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OK, I've been sceptical about the whole "Dylan does standards" project; I love Dylan, and I love the "songbook", but I felt they weren't a good fit for each other. But I'm coming round to the idea. I'm currently on an epic trawl through listening to Bob's entire catalogue (while reading Shelton, Williams, Heylin, et al). To my slight surprise, I've found myself enjoying albums that I'd previously dismissed (particularly the 80s stuff). I'm currently up to 1989, and I'm looking forward to everything to come - including the 'Sinatra' albums. Basically, I've remembered that I just like what Bob does. Some records more than others, sure, but I do like all of it. Unless he does hip hop.


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PostPosted: Tue April 11th, 2017, 15:08 GMT 

Joined: Sat June 9th, 2012, 19:31 GMT
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Is there anyone on this thread who *hasn't* bought TRIPLICATE? Or who hasn't got it via some other means? It's interesting that the people who hate it most seem to have all rushed out to acquire either the album or a download and frequently did so before the album was released.


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PostPosted: Tue April 11th, 2017, 15:50 GMT 
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patford wrote:
Is there anyone on this thread who *hasn't* bought TRIPLICATE? Or who hasn't got it via some other means? It's interesting that the people who hate it most seem to have all rushed out to acquire either the album or a download and frequently did so before the album was released.


Me.

I did listen to the few tracks that were briefly made available pre-release on line at, I think it was NPR or some such. I can't say what I heard was my cup of tea particularly, unlike several of the performances on SITN which I enjoyed immensely, but I'm happy to buy it when it's the right price.

Of course, I'll take a free donation of the physical product from anyone who can't bear to have it sully his/her shelf...


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PostPosted: Tue April 11th, 2017, 16:28 GMT 
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patford wrote:
Is there anyone on this thread who *hasn't* bought TRIPLICATE? Or who hasn't got it via some other means? It's interesting that the people who hate it most seem to have all rushed out to acquire either the album or a download and frequently did so before the album was released.


If a Bob Dylan album gets released in a forest and nobody hears it, can it still be crap?


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PostPosted: Tue April 11th, 2017, 16:29 GMT 

Joined: Sat August 25th, 2007, 21:54 GMT
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patford wrote:
Is there anyone on this thread who *hasn't* bought TRIPLICATE? Or who hasn't got it via some other means? It's interesting that the people who hate it most seem to have all rushed out to acquire either the album or a download and frequently did so before the album was released.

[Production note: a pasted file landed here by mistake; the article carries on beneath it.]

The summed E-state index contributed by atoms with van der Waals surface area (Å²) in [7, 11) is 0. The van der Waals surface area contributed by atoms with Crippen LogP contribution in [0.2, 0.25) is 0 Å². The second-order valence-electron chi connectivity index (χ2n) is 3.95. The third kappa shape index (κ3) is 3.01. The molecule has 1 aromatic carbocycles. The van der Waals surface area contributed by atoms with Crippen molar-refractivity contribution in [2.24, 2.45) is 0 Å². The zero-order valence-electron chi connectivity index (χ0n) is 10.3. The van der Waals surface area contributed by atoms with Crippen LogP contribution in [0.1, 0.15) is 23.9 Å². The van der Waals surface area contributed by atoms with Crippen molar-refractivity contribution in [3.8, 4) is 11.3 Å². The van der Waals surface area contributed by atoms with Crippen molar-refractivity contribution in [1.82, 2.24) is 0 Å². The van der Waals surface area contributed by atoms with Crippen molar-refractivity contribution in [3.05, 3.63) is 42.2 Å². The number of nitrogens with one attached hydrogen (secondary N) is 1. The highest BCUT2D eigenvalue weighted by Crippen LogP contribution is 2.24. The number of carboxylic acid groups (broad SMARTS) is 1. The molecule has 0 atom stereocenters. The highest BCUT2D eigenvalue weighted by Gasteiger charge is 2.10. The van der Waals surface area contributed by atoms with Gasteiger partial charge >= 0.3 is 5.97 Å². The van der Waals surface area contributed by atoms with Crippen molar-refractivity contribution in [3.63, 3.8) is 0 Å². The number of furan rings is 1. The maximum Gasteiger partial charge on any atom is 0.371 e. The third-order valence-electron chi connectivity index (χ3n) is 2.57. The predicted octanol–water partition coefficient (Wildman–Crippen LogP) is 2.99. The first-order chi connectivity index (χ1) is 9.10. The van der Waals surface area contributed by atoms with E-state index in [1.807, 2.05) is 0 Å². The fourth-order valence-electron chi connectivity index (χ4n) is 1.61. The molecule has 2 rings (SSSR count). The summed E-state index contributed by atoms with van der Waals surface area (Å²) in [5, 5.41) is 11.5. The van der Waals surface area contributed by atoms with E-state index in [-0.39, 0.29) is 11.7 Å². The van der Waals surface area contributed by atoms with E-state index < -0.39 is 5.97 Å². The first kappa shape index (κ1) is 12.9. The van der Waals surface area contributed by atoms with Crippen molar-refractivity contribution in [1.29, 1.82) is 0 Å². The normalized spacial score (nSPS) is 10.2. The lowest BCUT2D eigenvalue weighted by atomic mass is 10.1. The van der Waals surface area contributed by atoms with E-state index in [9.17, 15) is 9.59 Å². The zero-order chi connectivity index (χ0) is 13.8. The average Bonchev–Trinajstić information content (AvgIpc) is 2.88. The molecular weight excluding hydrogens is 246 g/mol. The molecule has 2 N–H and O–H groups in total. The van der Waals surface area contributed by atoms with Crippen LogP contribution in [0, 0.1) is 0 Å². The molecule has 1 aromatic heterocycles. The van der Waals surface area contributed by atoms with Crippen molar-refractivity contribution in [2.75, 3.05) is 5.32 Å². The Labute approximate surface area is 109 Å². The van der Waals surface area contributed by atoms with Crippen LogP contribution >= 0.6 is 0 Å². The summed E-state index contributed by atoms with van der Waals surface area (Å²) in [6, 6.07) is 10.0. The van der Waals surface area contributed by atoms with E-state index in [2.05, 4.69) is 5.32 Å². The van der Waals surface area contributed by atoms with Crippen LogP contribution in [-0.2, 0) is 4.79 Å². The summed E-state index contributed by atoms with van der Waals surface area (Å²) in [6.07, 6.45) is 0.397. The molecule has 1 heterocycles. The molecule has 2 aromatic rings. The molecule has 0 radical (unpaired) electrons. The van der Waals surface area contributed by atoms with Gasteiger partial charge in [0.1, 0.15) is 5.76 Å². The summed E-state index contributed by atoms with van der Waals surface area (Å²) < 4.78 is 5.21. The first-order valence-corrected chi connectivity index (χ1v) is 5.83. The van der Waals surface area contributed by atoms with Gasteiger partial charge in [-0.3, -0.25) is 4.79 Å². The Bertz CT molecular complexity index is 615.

I haven't and won't until I get my price and I'm in the right mood. My Dylan buy-on-release-day era ended with Tempest (and should have ended with Modern Timrod). The thrill is gone.

I have no issue with ole Bob singing his favorites once his writing is in eclipse. As he's said more than once, he's written lots of songs. I even thought the samples sounded OK but there are other things I would buy before I bought Triplicate.


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PostPosted: Tue April 11th, 2017, 16:51 GMT 
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I can confirm that as of this moment in time Triplicate is the only Dylan album of new material that I don't have in my collection.


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PostPosted: Tue April 11th, 2017, 17:23 GMT 

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pol2jem wrote:
but I'm happy to buy it when it's the right price.


There are a bunch of fairly recent Dylan discs I've passed on due to the price or general disinterest. I passed on THE CUTTING EDGE because I wanted the six disc version and considered it overpriced. Around two months ago I was able to pick it up with some damage to the packaging for $50. I still haven't purchased the BASEMENT TAPES set for the same reason. The multiple disc version was priced outrageously and I've never cared for The Band. And most recently I passed on all version of the Live 1966 material because I already have the BOOTLEG SERIES Vol. 4. And I would have passed on THE WHITMARK DEMOS if I had known how lackluster those performances are compared to the studio and live recordings.
TRIPLICATE was less than $20 when I purchased it.


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PostPosted: Tue April 11th, 2017, 19:21 GMT 
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patford wrote:
pol2jem wrote:
but I'm happy to buy it when it's the right price.


There are a bunch of fairly recent Dylan discs I've passed on due to the price or general disinterest. I passed on THE CUTTING EDGE because I wanted the six disc version and considered it overpriced. Around two months ago I was able to pick it up with some damage to the packaging for $50. I still haven't purchased the BASEMENT TAPES set for the same reason. The multiple disc version was priced outrageously and I've never cared for The Band. And most recently I passed on all version of the Live 1966 material because I already have the BOOTLEG SERIES Vol. 4. And I would have passed on THE WHITMARK DEMOS if I had known how lackluster those performances are compared to the studio and live recordings.
TRIPLICATE was less than $20 when I purchased it.



:) I think I understand. For me it's a (perhaps delicate) balance of price, interest, and also now the realities of retirement and shocking interest rates, I suppose, even though I'm what you might call a completist. Yes, definitely a completist..., or do I really mean completist idiot? I mean, I have something like 20 different issues of Blonde on Blonde, for example, so it's possible I'm the only person who thinks I am sane.